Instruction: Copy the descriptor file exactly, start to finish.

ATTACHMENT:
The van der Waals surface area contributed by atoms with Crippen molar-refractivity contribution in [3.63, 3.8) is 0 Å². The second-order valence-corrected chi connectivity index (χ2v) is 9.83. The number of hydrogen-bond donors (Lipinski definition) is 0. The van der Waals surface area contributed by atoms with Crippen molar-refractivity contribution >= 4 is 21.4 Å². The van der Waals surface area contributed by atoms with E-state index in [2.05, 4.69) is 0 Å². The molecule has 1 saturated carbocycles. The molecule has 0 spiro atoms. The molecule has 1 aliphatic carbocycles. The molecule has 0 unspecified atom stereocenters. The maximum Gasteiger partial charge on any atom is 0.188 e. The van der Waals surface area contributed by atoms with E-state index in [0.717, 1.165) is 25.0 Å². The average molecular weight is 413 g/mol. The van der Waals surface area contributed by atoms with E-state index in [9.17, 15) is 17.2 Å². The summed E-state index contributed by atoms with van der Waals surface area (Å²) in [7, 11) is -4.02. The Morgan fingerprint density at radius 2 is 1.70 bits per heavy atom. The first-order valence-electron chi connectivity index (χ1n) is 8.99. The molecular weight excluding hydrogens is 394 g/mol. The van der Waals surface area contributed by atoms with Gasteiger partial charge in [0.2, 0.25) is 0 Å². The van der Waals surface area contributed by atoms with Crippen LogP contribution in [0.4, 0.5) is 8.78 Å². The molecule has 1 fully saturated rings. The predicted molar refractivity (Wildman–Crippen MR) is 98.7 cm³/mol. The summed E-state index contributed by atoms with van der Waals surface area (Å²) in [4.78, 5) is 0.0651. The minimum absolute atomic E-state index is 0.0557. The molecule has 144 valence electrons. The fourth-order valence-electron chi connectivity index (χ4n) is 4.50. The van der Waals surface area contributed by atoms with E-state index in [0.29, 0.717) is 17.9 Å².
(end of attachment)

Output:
The van der Waals surface area contributed by atoms with Crippen molar-refractivity contribution in [3.63, 3.8) is 0 Å². The second-order valence-corrected chi connectivity index (χ2v) is 9.83. The number of hydrogen-bond donors (Lipinski definition) is 0. The van der Waals surface area contributed by atoms with Crippen molar-refractivity contribution >= 4 is 21.4 Å². The van der Waals surface area contributed by atoms with E-state index in [2.05, 4.69) is 0 Å². The molecule has 1 saturated carbocycles. The molecule has 0 spiro atoms. The molecule has 1 aliphatic carbocycles. The molecule has 0 unspecified atom stereocenters. The maximum Gasteiger partial charge on any atom is 0.188 e. The van der Waals surface area contributed by atoms with E-state index in [0.717, 1.165) is 25.0 Å². The average molecular weight is 413 g/mol. The van der Waals surface area contributed by atoms with E-state index in [9.17, 15) is 17.2 Å². The summed E-state index contributed by atoms with van der Waals surface area (Å²) in [7, 11) is -4.02. The Morgan fingerprint density at radius 2 is 1.70 bits per heavy atom. The first-order valence-electron chi connectivity index (χ1n) is 8.99. The molecular weight excluding hydrogens is 394 g/mol. The van der Waals surface area contributed by atoms with Gasteiger partial charge in [0.2, 0.25) is 0 Å². The van der Waals surface area contributed by atoms with Crippen LogP contribution in [0.4, 0.5) is 8.78 Å². The molecule has 1 fully saturated rings. The predicted molar refractivity (Wildman–Crippen MR) is 98.7 cm³/mol. The summed E-state index contributed by atoms with van der Waals surface area (Å²) in [4.78, 5) is 0.0651. The minimum absolute atomic E-state index is 0.0557. The molecule has 144 valence electrons. The fourth-order valence-electron chi connectivity index (χ4n) is 4.50. The van der Waals surface area contributed by atoms with E-state index in [0.29, 0.717) is 17.9 Å².